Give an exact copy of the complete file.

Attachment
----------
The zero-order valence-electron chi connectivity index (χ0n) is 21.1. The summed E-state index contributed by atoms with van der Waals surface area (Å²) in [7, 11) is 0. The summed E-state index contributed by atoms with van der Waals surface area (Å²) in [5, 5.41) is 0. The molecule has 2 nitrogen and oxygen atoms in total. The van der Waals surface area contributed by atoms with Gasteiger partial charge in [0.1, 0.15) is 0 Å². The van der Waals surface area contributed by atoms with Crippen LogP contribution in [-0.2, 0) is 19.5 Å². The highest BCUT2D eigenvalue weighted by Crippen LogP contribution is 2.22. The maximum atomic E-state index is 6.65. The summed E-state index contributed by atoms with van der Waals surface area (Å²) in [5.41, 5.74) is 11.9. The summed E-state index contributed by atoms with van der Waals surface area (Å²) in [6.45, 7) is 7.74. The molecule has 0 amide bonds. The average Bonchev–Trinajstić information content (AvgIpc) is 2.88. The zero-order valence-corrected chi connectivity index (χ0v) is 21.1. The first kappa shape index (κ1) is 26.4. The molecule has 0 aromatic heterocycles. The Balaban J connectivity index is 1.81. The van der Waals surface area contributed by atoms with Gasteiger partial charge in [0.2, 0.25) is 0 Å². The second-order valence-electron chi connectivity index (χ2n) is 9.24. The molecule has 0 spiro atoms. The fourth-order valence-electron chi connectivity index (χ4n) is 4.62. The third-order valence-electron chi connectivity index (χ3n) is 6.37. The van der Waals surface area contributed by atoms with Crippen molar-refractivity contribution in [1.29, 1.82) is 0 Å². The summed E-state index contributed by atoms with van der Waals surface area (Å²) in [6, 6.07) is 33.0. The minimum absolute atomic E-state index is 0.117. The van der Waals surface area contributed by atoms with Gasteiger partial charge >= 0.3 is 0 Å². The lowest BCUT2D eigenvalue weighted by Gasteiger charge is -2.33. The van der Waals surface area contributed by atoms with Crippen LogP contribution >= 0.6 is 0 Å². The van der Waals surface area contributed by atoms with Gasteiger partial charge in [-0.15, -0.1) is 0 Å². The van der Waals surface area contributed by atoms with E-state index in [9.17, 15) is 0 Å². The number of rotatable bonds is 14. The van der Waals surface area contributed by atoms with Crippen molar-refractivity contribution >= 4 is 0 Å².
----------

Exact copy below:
The zero-order valence-electron chi connectivity index (χ0n) is 21.1. The summed E-state index contributed by atoms with van der Waals surface area (Å²) in [7, 11) is 0. The summed E-state index contributed by atoms with van der Waals surface area (Å²) in [5, 5.41) is 0. The molecule has 2 nitrogen and oxygen atoms in total. The van der Waals surface area contributed by atoms with Gasteiger partial charge in [0.1, 0.15) is 0 Å². The van der Waals surface area contributed by atoms with Crippen LogP contribution in [-0.2, 0) is 19.5 Å². The highest BCUT2D eigenvalue weighted by Crippen LogP contribution is 2.22. The maximum atomic E-state index is 6.65. The summed E-state index contributed by atoms with van der Waals surface area (Å²) in [5.41, 5.74) is 11.9. The summed E-state index contributed by atoms with van der Waals surface area (Å²) in [6.45, 7) is 7.74. The molecule has 0 amide bonds. The average Bonchev–Trinajstić information content (AvgIpc) is 2.88. The zero-order valence-corrected chi connectivity index (χ0v) is 21.1. The first kappa shape index (κ1) is 26.4. The molecule has 0 aromatic heterocycles. The Balaban J connectivity index is 1.81. The van der Waals surface area contributed by atoms with Gasteiger partial charge in [0.2, 0.25) is 0 Å². The second-order valence-electron chi connectivity index (χ2n) is 9.24. The molecule has 0 spiro atoms. The fourth-order valence-electron chi connectivity index (χ4n) is 4.62. The third-order valence-electron chi connectivity index (χ3n) is 6.37. The van der Waals surface area contributed by atoms with Crippen molar-refractivity contribution in [1.29, 1.82) is 0 Å². The summed E-state index contributed by atoms with van der Waals surface area (Å²) in [6, 6.07) is 33.0. The minimum absolute atomic E-state index is 0.117. The van der Waals surface area contributed by atoms with Gasteiger partial charge >= 0.3 is 0 Å². The lowest BCUT2D eigenvalue weighted by Gasteiger charge is -2.33. The van der Waals surface area contributed by atoms with Crippen LogP contribution >= 0.6 is 0 Å². The van der Waals surface area contributed by atoms with Gasteiger partial charge in [-0.15, -0.1) is 0 Å². The van der Waals surface area contributed by atoms with E-state index in [9.17, 15) is 0 Å². The number of rotatable bonds is 14. The van der Waals surface area contributed by atoms with Crippen molar-refractivity contribution >= 4 is 0 Å².